Why is MATLAB unable to run the MATLABWindow application on Linux?

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Why is MATLAB unable to run the MATLABWindow application on Linux, with the following warning?
>> simulink
Warning: MATLABWindow application failed to launch. Unable to launch the MATLABWindow application

Accepted Answer

MathWorks Support Team
MathWorks Support Team on 13 Apr 2023
Edited: MathWorks Support Team on 13 Apr 2023
There are a few things that can cause MATLABWindow to not open correctly.
1. Missing Libraries
Under normal conditions, supported Linux distributions should have all the libraries needed in the Operating System to run MATLAB and the installer. However, for a variety of reasons, some may be missing on your computer. To ensure that you have the correct libraries installed with your supported Linux distribution, navigate into the folder the installer is in, then the "bin" folder, and then the "glnxa64" folder. In this folder, there is an application called MATLABWindow. If you launch this program with ./MATLABWindow and you are missing libraries, you will see those missing libraries appear in the error message. Use your Linux distribution's package manager to install the missing libraries (such as apt, dnf, yum, or pacman.) If you are unsure what packages include the library you are missing, use your distribution's package search to find a package that contains the library you are missing. For example, if you are missing "libgtk-x11-2.0.so.0" on Ubuntu, use Ubuntu's package search site to search for the appropriate package, and then install it with "sudo apt install libgtk2.0-0". There is not a comprehensive list of every library MATLAB needs in order to function on Linux.Another approach you can take is setting up an environment variable that uses one of the libraries that MATLAB ships with, instead of the Operating System's libraries. An example would be to run this command in the Linux Terminal to setup an environment variable if the library "libstdc++.so.6" is causing issues:
export LD_PRELOAD="/home/local/MATLAB/R2020b/bin/glnxa64/glibc-2.17_shim.so".
There is no exhaustive list of the libraries that MATLAB depends on from the Operating System nor which ones can be substituted with the ones that MATLAB ships with.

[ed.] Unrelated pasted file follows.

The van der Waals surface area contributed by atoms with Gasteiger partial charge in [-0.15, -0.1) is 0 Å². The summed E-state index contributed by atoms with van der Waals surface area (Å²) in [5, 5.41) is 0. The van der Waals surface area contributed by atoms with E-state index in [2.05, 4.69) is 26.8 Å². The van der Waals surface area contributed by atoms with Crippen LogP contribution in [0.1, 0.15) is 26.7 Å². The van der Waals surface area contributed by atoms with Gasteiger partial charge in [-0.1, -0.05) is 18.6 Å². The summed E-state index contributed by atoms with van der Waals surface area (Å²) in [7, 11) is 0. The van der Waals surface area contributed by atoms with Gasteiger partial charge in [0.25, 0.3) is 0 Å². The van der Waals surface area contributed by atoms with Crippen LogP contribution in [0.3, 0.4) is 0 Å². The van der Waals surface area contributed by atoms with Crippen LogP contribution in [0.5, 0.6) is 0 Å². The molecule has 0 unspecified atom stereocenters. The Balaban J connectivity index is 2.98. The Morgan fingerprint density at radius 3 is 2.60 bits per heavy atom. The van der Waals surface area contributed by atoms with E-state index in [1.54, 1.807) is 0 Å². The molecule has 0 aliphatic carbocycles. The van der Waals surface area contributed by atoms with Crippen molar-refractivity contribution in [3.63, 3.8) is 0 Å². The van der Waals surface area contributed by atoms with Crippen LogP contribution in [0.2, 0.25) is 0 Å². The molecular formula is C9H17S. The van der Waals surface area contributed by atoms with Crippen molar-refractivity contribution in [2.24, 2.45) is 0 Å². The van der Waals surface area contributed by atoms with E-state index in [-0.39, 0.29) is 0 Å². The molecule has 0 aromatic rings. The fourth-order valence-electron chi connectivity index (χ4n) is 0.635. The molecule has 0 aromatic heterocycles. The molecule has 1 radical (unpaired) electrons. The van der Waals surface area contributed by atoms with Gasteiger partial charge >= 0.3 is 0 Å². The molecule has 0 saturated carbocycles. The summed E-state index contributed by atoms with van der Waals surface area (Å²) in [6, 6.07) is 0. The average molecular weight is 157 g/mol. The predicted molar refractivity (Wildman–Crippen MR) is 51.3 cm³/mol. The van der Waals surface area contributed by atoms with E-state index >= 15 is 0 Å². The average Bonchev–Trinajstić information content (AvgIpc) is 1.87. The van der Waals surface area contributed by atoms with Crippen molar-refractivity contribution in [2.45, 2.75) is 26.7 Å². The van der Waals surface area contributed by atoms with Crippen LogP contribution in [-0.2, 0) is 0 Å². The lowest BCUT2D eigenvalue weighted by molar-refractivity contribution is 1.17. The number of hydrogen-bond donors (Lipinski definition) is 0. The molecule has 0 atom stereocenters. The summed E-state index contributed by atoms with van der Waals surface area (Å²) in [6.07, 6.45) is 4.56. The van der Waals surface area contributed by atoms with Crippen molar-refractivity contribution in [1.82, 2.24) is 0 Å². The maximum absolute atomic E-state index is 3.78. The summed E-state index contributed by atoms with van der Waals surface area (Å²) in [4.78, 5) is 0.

2. Permissions
Make sure the user running MATLAB has permissions to access and execute folders and files from MATLAB's installation directory.

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More Answers (1)

József Mózer
József Mózer on 8 Jan 2021
I had an error that was not documented on support pages at all, but was very similar to this one. It propped up after I solved issue number 2 in this thread when attempting to launch Simulink.
This solution worked for me on R2019b, but since the issue is consistent it should work with all recent MATLAB releases as well as all Linux distributions. As it turns out, there has been a problem with the Add-on Manager of MATLAB for a while now, causing these issues. Here's the solution in case you don't want to read the details. Also it is uncessary to redirect the symlinks as described on the Wiki, it is enough to exclude them from the matlabroot folder so MATLAB will use system-defaults.
Here's the process, run commands as root when prompted:
cd /usr/local/MATLAB/R2019b/cefclient/sys/so/glnxa64 # default location for this
mkdir exclude
Now enter the commands to remove the symlinks causing the errors.
mv libgio-2.0.so* exclude
mv libglib-2.0.so* exclude
mv libgmodule-2.0.so* exclude
mv libgobject-2.0.so* exclude
mv libgthread-2.0.so* exclude
Your problem should be solved. This shouldn't break anything either, since more up-to-date system defaults exist for these libs. You should also make a README file, so you know what you did and why in case you need to come back a year later or something.
I would also like to state, that I am severely disappointed in MATLAB and Mathworks. Providing a .zip file for installation on systems with very well made package management is dumb and annoying. Shipping an expensive piece of commercial software on an operating system claiming it works, while it needs workarounds is straight up outrageous.


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